“Pinduoduo, Pinduoduo, the more you group-buy, the more you save. If you wanna group-buy, go Pinduoduo; every day, every time Pinduoduo. Pinduoduo.” This song repeatedly appeared in celebrity reality show Go Fighting sponsored by the company. To many Chinese consumers, particularly those in the middle class, Pinduoduo exists in this song, not their lives. For those with lower means, the story is different.

Interestingly, the show’s previous top sponsor was Tmall. The new sponsorship quickly made Pinduoduo’s brand well-known in China’s mainstream market. Though the show’s fans didn’t know the exact reasons behind the sponsor change, they believed Pinduoduo must be powerful—at least the sponsorship fee they paid should be equivalent to Tmall’s.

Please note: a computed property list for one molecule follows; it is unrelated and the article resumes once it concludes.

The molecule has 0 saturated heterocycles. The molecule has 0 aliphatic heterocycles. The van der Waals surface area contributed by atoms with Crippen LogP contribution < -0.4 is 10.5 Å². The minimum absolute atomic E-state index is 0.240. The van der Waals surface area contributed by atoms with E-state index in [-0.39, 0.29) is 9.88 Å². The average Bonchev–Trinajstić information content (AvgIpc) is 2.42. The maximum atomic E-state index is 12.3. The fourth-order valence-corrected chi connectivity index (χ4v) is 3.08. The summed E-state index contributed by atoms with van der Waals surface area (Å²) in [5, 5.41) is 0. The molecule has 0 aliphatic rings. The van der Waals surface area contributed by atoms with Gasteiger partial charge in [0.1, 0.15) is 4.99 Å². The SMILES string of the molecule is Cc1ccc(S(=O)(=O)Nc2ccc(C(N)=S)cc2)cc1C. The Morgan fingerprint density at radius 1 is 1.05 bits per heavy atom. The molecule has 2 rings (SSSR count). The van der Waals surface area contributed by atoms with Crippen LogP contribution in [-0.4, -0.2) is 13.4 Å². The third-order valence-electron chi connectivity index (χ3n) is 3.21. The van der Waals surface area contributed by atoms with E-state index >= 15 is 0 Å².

Pinduoduo’s IPO made the company famous overnight. As criticism of its business, products, and operation rose, debates have gone beyond Pinduoduo to issues of China’s retail business, legal principles, and social fragmentation. Some say Pinduoduo is a shameful business. Some say it is Pinduoduo who has drawn public attention to low-income consumers.

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Runhua Zhao

Runhua Zhao is a technology reporter based in Beijing. Connect with her via email: runhuazhao@technode.com